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Grodzicki, W. Nanoplastic and the Gut-Brain Axis. Encyclopedia. Available online: https://encyclopedia.pub/entry/17272 (accessed on 21 June 2024).
Grodzicki W. Nanoplastic and the Gut-Brain Axis. Encyclopedia. Available at: https://encyclopedia.pub/entry/17272. Accessed June 21, 2024.
Grodzicki, Wojciech. "Nanoplastic and the Gut-Brain Axis" Encyclopedia, https://encyclopedia.pub/entry/17272 (accessed June 21, 2024).
Grodzicki, W. (2021, December 17). Nanoplastic and the Gut-Brain Axis. In Encyclopedia. https://encyclopedia.pub/entry/17272
Grodzicki, Wojciech. "Nanoplastic and the Gut-Brain Axis." Encyclopedia. Web. 17 December, 2021.
Nanoplastic and the Gut-Brain Axis
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The widespread usage of plastic places a significant burden on the environment and impacts numerous aquatic and terrestrial species. Humans in particular can be affected by plastic pollution, predominantly via inhalation and ingestion, as well as trophic transfer along the food chain. Under natural conditions synthetic materials undergo degradation into micro- and nanoparticles, especially prone to interact with biological systems. Organisms exposed to nanoplastic accumulate it in multiple tissues, including the gut and the brain. The scarce but consistent evidence shows that exposure to plastic nanoparticles can indeed affect both the digestive and the nervous system, therefore, potentially pose a threat to the complex network of mutual interactions between them, known as the gut-brain axis.

nanoplastic gut-brain axis inflammation microbiome intestinal barrier permeability oxidative stress neurotoxicity

1. Plastics in Human Environment

The current era of the Earth’s history is frequently referred to as the Plasticene, the “Plastic Age”. Although coined informally, the term seems to appropriately reflect the state of the global environment, ubiquitously polluted with synthetic litter [1]. During the last decades plastic production worldwide has been steadily increasing, reaching 368 million tons in 2019 [2][3]. The total amount of plastic ever produced by humans has been estimated to be more than 8 billion tons. Approximately 60% of that amount was discarded as waste and accumulated in the environment [4]. This rejected, unrecycled material not only contaminates the land, but also ends up in the aquatic biome, forming plastic debris both on and beneath the water surface [2]. Due to physicochemical and biological processes, such as UV-induced decomposition and digestion by marine species, under environmental conditions plastic can undergo degradation into micro- (defined as smaller than 5 mm in diameter) and nanoparticles (defined as smaller than 1000 or 100 nm in diameter). Compared with larger fragments, these micro- and nanoplastics (MNPs) pose a less tangible, but not less dangerous threat to organisms. As it turns out, they can be harmful especially in regards to digestive and nervous systems of aquatic organisms and other elements of the food chain, probably also including humans [2][5][6][7].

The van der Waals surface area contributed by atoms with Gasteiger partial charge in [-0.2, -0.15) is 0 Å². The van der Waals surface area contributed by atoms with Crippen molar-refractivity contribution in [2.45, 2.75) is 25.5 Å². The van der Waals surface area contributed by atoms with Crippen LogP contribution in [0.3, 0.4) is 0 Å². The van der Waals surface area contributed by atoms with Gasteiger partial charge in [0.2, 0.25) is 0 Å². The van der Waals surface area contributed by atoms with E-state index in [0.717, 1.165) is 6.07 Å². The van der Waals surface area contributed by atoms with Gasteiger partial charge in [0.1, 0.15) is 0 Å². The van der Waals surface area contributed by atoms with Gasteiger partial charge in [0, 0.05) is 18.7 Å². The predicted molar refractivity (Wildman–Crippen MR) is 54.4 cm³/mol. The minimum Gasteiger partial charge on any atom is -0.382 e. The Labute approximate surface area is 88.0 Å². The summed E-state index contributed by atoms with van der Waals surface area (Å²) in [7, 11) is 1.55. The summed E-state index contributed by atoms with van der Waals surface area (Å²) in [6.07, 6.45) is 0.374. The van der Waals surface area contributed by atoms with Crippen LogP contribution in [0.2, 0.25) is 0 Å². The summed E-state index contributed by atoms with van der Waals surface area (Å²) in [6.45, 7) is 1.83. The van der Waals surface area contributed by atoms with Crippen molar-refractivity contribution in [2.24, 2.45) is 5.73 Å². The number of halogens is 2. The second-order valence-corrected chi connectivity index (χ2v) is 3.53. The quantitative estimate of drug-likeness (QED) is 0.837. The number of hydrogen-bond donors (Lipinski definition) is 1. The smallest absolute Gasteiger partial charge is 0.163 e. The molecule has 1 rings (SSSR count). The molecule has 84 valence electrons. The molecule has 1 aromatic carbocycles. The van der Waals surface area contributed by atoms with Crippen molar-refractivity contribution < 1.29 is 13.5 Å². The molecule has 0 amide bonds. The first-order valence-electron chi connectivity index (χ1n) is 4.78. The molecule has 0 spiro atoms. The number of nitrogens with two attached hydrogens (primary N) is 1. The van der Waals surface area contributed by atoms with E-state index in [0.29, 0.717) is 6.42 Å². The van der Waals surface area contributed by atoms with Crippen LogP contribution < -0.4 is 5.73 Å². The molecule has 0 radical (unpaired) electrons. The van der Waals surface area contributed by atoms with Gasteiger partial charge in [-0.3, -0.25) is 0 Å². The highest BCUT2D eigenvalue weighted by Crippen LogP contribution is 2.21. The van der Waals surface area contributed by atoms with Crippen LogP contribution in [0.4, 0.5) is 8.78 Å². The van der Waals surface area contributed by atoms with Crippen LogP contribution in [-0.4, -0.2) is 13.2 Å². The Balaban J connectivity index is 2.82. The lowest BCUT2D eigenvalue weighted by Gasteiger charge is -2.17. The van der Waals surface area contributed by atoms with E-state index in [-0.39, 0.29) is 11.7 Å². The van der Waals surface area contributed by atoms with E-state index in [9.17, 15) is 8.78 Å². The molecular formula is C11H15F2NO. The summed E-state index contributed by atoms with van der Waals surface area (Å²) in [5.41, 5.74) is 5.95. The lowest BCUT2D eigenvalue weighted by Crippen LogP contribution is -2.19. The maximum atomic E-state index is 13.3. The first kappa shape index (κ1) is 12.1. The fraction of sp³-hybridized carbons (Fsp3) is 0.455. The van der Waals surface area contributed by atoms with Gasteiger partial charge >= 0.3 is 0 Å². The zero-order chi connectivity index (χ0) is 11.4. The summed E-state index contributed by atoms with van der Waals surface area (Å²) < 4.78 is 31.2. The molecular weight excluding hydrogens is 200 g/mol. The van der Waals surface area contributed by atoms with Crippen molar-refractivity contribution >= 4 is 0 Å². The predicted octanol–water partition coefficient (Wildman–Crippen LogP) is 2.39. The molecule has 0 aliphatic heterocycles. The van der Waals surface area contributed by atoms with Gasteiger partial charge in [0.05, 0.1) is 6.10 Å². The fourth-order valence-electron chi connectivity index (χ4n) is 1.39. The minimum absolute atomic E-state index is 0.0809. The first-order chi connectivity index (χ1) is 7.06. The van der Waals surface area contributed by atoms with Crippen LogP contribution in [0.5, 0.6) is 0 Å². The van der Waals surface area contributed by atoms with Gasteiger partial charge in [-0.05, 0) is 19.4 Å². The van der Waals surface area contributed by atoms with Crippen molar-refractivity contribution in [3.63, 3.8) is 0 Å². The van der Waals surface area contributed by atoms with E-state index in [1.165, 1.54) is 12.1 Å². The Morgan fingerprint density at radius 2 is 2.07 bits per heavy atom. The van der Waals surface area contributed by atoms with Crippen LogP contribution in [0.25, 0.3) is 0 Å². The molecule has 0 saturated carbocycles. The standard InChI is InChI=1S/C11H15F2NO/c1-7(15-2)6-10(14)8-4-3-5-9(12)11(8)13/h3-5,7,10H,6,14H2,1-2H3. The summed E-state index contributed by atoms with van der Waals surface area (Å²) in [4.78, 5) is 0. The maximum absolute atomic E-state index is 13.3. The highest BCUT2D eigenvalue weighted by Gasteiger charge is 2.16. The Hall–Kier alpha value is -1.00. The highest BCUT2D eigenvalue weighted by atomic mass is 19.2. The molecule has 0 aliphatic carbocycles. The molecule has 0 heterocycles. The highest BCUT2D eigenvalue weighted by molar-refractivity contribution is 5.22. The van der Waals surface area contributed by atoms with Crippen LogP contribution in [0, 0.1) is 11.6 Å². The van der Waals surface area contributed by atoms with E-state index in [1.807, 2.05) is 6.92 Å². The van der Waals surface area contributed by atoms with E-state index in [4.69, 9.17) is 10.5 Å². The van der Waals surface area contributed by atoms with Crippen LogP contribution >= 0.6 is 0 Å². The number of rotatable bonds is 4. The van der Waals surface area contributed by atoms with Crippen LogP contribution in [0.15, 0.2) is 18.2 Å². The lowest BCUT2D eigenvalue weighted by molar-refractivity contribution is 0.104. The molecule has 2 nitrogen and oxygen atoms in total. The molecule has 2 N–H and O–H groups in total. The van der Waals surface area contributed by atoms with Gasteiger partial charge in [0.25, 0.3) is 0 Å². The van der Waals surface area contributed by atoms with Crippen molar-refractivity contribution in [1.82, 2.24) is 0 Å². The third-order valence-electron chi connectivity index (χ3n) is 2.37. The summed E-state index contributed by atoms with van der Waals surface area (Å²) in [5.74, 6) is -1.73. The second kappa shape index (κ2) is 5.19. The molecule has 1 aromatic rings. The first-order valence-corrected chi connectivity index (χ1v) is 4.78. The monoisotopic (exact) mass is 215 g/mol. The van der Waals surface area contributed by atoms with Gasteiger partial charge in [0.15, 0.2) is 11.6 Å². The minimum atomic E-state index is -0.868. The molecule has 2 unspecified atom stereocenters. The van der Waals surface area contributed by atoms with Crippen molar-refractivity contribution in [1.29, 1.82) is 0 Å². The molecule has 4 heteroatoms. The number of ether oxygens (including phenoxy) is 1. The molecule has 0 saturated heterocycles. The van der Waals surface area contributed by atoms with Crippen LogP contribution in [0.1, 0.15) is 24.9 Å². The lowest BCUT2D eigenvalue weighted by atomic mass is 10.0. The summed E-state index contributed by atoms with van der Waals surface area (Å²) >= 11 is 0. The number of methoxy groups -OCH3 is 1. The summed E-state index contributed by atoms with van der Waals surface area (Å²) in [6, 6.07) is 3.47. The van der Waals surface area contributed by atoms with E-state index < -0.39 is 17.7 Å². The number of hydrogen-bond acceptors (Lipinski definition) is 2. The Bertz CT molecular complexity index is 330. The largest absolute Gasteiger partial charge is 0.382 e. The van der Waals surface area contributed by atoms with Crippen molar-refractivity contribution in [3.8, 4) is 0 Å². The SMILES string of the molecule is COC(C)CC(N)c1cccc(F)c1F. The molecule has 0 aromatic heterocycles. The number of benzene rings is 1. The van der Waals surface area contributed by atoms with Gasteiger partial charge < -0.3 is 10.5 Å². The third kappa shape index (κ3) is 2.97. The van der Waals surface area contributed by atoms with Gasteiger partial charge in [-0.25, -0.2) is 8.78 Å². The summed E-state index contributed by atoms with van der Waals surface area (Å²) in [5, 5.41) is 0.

2. The Gut-Brain Axis

The gastrointestinal tract (GI tract) and the central nervous system (CNS) are connected by a complex network of mutual interactions, known as the gut-brain axis (GB axis) [8]. The core of the GB axis consists of the vagus nerve, the X cranial nerve and simultaneously a branch of the autonomic nervous system. It sends information about the state of the inner organs, via afferent fibers, to the brain and connects the CNS to the enteric nervous system (ENS) [8][9][10]. Simultaneously, the CNS interacts with the GI tract via the hypothalamic-pituitary-adrenal axis (HPA axis), also integrated into the gut-brain communication pathways [9]. Direct effects of diverse neuronal and hormonal stimulation on the GI tract are possible due to the ENS, an intricate complex of nerves situated beneath the intestinal mucosa [9][10]. The ENS is located in close vicinity to the epithelium, which creates a tight barrier between the gut lumen and underlying tissues, preventing the unwanted passage of food and microbial antigens deep into the mucosa. A disruption of the barrier has been observed in several psychiatric disorders, including anxiety and depression, which suggests a link between gut permeability and CNS function [11][10].